Murabaha - As A Mode Of Finance



Originally, murabahah was a particular type of sale and not a mode of financing. The ideal mode of financing according to Shariah are mudarabah or musharakah. However in the perspective of the current economic circumstance there are certain practical difficulties in using mudarabah and musharakah as instruments in every type of financing. Therefore, the contemporary Shariah experts have allowed, subject to certain conditions, the use of murabahah on a deferred payment basis as a mode of financing. However, there are two important and essential points which must be remembered in this respect:


  1. It should never be overlooked that originally murabaha was not a mode of
    financing. Murabahah is only a device to escape from "interest" and not an
    ideal instrument for carrying out the real economic objects of Islam.
    Therefore, Murabahah as an instrument of financing should be used as a
    transitory step taken in the process of the Islamization of the economy and
    its use should be restricted to those cases where mudarabah or musharakah
    are not practicable.
  2. The murabahah transaction does not come into existence by merely
    replacing the word 'interest' by the words "profit" or "mark-up". Actually,
    murabahah as a mode of financing, has been allowed by the Shariah
    scholars with some conditions. Unless these conditions are fully observed,
    murabahah is not permissible. In fact it is the observance of these
    conditions which can draw a clear line of distinction between the
    interest-bearing loan and the transaction of murabahah. If these conditions
    are not observed, the transaction becomes invalid according to Shariah.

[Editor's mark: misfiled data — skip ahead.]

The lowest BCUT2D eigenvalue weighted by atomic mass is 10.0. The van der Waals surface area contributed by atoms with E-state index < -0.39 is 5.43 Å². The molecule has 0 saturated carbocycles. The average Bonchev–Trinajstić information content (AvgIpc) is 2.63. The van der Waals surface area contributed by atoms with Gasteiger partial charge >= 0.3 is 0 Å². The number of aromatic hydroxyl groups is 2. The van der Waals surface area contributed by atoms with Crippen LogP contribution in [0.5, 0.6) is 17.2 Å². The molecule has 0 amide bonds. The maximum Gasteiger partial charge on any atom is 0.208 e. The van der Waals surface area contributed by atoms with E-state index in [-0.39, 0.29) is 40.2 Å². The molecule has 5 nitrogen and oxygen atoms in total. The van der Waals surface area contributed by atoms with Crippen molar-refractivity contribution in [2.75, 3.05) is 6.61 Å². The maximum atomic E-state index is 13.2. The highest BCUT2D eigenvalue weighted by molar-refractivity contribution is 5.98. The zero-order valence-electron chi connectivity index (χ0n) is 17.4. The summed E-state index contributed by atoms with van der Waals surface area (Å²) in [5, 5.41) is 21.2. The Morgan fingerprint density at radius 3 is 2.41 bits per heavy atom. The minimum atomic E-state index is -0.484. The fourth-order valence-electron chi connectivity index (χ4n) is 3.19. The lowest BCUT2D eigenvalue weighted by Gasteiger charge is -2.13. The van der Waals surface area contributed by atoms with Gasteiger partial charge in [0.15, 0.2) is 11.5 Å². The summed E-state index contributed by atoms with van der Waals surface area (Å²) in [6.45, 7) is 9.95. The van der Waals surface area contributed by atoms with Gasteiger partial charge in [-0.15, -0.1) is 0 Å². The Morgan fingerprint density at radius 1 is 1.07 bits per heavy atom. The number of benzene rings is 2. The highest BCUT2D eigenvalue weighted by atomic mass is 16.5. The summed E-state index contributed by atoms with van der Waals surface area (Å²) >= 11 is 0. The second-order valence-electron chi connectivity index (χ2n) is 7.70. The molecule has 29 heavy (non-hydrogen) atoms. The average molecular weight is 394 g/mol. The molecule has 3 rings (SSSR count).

Basic features of Murabahah financing

  1. Murabahah is not a loan given o interest. It is a sale of a commodity for a
    deferred price which includes an agreed profit added to the cost.
  2. Being a sale and not a loan, murabahah should fulfill all the conditions
    necessary for a valid sale.
  3. The financier must have a good title to the commodity before he sells it to,br/> his client.
  4. The commodity must come into possession of the financier, whether
    physically or constructively, in the sense that the commodity must be in
    the risk of the financier even though the risk may be for a short period.
  5. The best way for murabahah according to Shariah is that financier himself
    purchases the commodity and keeps it in his own possession or purchases
    the commodity through a third person appointed by him as his agent before
    he sells it to the customer. However, it is also allowed that the financier
    may make the client himself his agent to buy the commodity on his behalf.
    In this case the client first purchases the commodity on behalf of his
    financier and takes possession as such. Thereafter, he purchases the
    commodity from the financier for a deferred price. His possession of the
    commodity in the first instance is in his capacity as an agent of the
    financier. In this capacity he is only a trustee while the ownership vests in
    the financier and the risk of the commodity is also borne by the financier as
    a logical consequence of the ownership. However, when the client
    purchases the commodity from the financier, the ownership as well as the
    risk is transferred to the client.
  6. As mentioned earlier, the sale cannot take place unless the commodity
    comes into the possession of the seller but the seller can sign an
    agreement to sell even when the commodity is not in his possession. The
    same rule is applicable to murabahah.
  7. In the light of the aforementioned principles, a financial institution can use
    the Murabahah mode of financing by adopting the following procedure:

    Firstly, the client and the institution sign an over-all agreement whereby the institution promises to sell and the client promises to buy the commodity on an agreed ratio of profit added to the cost.